Klamath Tribes celebrate 30th anniversary of federal restoration
Posted: Thursday, August 18, 2016
YouTube: Meet Me In Klamath for the 30th Annual Restoration Celebration and Pow-Wow
The Klamath Tribes of Oregon are celebrating the 30th anniversary of federal restoration. Congress ended the federal government's relationship with the tribe in 1954 through the Klamath Temination Act. The Klamath, Modoc, and Yahooskin peoples lost their federal status and all of their lands as a result of the disastrous policy. It took three more decades for Congress to correct the mistake. The Klamath Indian Tribe Restoration Act became law on August 27, 1986, setting the stage for the resurgence of the Klamath peoples.
Dancers at a Klamath Tribes Restoration Celebration. Photo by jmerriam7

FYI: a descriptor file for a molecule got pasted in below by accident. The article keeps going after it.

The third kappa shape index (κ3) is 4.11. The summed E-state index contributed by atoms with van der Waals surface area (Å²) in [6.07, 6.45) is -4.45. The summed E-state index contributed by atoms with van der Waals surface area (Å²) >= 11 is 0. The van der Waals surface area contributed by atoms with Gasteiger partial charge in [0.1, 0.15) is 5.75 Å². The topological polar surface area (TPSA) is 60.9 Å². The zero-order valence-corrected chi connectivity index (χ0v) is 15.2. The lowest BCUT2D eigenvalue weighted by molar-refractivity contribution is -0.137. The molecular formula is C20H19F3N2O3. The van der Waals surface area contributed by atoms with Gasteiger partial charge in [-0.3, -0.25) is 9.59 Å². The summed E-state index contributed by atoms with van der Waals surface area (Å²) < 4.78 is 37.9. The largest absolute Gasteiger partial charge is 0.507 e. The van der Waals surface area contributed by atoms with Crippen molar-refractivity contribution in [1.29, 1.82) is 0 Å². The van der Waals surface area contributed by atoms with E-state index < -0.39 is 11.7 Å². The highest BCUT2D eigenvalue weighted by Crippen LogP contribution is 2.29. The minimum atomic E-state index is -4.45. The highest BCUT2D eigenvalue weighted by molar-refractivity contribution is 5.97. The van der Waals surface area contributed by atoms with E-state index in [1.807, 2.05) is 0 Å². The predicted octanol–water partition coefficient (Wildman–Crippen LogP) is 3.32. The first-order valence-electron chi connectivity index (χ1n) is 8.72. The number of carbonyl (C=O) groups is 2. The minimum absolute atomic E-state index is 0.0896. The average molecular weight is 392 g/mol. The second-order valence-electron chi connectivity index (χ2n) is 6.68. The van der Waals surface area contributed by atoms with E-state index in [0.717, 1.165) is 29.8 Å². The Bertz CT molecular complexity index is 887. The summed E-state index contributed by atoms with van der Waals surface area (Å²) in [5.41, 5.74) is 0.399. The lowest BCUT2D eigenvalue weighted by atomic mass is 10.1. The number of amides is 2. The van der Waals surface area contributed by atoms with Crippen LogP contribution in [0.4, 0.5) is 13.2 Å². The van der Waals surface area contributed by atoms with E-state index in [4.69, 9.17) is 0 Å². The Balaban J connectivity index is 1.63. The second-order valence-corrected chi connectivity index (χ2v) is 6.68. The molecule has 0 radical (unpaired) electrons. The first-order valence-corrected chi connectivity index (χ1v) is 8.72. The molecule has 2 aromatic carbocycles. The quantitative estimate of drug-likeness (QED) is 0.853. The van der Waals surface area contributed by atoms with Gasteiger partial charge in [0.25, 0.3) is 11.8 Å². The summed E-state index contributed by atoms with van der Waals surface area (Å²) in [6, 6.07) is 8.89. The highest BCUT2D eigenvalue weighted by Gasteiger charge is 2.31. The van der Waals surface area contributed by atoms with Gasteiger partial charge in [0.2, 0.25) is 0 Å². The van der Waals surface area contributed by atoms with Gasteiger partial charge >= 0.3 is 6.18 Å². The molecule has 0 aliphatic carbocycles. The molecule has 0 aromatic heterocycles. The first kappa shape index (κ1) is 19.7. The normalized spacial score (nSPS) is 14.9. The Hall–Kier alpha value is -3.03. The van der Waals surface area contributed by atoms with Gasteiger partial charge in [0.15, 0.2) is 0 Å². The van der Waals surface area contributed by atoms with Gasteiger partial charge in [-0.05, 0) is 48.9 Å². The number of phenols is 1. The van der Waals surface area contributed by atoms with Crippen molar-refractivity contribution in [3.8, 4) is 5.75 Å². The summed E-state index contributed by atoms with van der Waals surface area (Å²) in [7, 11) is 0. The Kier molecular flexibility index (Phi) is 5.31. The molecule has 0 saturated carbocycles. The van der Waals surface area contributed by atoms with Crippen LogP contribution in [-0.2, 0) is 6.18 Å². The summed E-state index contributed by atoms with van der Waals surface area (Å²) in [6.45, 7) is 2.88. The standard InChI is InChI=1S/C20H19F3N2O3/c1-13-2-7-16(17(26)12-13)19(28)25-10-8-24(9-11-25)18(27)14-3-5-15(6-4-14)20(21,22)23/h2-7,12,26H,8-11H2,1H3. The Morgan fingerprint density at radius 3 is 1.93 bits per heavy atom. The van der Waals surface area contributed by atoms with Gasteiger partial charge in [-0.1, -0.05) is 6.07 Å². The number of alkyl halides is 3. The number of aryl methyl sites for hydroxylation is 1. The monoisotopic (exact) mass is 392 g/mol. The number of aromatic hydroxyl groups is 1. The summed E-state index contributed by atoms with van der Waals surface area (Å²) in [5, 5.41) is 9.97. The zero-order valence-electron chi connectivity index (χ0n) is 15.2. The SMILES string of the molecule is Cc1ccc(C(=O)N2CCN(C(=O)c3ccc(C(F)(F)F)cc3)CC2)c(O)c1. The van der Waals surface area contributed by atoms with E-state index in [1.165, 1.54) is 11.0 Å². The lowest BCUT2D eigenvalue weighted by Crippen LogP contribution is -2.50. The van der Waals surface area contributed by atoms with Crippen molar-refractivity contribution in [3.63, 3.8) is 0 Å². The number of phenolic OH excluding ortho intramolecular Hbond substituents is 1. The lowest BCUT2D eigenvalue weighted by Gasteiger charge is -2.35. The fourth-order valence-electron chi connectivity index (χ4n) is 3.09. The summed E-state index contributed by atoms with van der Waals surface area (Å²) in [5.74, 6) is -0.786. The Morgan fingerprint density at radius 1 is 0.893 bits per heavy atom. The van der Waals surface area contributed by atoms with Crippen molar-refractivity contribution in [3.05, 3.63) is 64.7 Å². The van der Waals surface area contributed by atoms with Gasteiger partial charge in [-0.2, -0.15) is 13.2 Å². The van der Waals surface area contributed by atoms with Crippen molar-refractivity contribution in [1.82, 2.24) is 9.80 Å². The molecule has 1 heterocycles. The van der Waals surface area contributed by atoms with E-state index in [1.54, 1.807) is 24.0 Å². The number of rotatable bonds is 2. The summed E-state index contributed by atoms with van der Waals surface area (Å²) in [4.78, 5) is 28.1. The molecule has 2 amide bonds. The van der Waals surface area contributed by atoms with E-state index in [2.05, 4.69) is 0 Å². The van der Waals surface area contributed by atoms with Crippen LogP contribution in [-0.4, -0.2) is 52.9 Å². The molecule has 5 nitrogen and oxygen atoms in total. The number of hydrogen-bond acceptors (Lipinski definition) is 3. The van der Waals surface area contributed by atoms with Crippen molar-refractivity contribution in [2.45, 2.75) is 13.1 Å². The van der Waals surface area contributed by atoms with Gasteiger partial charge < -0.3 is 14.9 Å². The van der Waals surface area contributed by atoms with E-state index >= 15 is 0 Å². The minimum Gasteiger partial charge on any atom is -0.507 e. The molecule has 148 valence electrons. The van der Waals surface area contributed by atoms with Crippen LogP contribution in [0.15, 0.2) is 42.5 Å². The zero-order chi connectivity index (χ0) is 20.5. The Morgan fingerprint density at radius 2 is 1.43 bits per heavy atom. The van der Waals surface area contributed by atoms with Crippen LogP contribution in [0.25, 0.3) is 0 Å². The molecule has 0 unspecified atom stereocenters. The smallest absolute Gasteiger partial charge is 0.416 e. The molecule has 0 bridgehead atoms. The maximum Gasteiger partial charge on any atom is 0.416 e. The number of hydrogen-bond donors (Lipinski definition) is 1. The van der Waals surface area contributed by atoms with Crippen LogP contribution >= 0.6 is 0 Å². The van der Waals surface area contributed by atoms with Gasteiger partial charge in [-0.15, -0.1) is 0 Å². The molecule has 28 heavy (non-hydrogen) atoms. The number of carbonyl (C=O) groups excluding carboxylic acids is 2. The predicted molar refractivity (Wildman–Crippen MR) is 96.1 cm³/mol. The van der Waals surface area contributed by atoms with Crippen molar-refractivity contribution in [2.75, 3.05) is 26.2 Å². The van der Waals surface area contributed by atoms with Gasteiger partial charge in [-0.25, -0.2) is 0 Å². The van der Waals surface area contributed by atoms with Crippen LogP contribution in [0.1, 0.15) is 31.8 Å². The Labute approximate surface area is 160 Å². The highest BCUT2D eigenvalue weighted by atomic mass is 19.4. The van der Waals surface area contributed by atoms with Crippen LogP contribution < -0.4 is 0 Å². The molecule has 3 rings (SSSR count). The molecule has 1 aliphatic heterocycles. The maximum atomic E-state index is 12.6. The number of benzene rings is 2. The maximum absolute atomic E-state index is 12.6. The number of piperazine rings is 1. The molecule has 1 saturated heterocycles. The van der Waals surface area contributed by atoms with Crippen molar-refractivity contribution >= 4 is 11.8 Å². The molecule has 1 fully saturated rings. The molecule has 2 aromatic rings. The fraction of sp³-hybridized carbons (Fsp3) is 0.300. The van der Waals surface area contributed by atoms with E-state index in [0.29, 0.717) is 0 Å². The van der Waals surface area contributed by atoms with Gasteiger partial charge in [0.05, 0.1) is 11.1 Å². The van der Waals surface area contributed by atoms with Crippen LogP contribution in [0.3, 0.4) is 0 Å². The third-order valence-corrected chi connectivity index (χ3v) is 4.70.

"With restoration in 1986 the tribes began to develop a full scope of programs which provide necessary services to tribal members and the community," the tribe's website reads. "Today the tribes operate with a budget of over $12 million annually, with over 30 different departments and services offered." To celebrate, the tribe is hosting its 30th annual Restoration Celebration from August 26-28. The event includes fun run/walk on August 26, a parade on August 27 and a powwow that runs August 28 through August 28.
202 630 8439 (THEZ)
Top Stories1. Key Republican revives bill to strip Bureau of Indian Affairs of recognition powers
2. California Tribal College names Blackfeet Nation citizen Billie Jo Kipp as president
3. Democracy Now: Judges try to end legal defense program for #NoDAPL resisters
4. Mark Trahant: States complain to Senate about the burdens of Indian health care
5. Dakota Access enters settlement for 'unanticipated discovery' of tribal artifacts
More Stories Arne Vainio: The late Jim Northrup shared his calling with the world
Artist David Bernie offers 'Indigemojis' for your Native emoji needs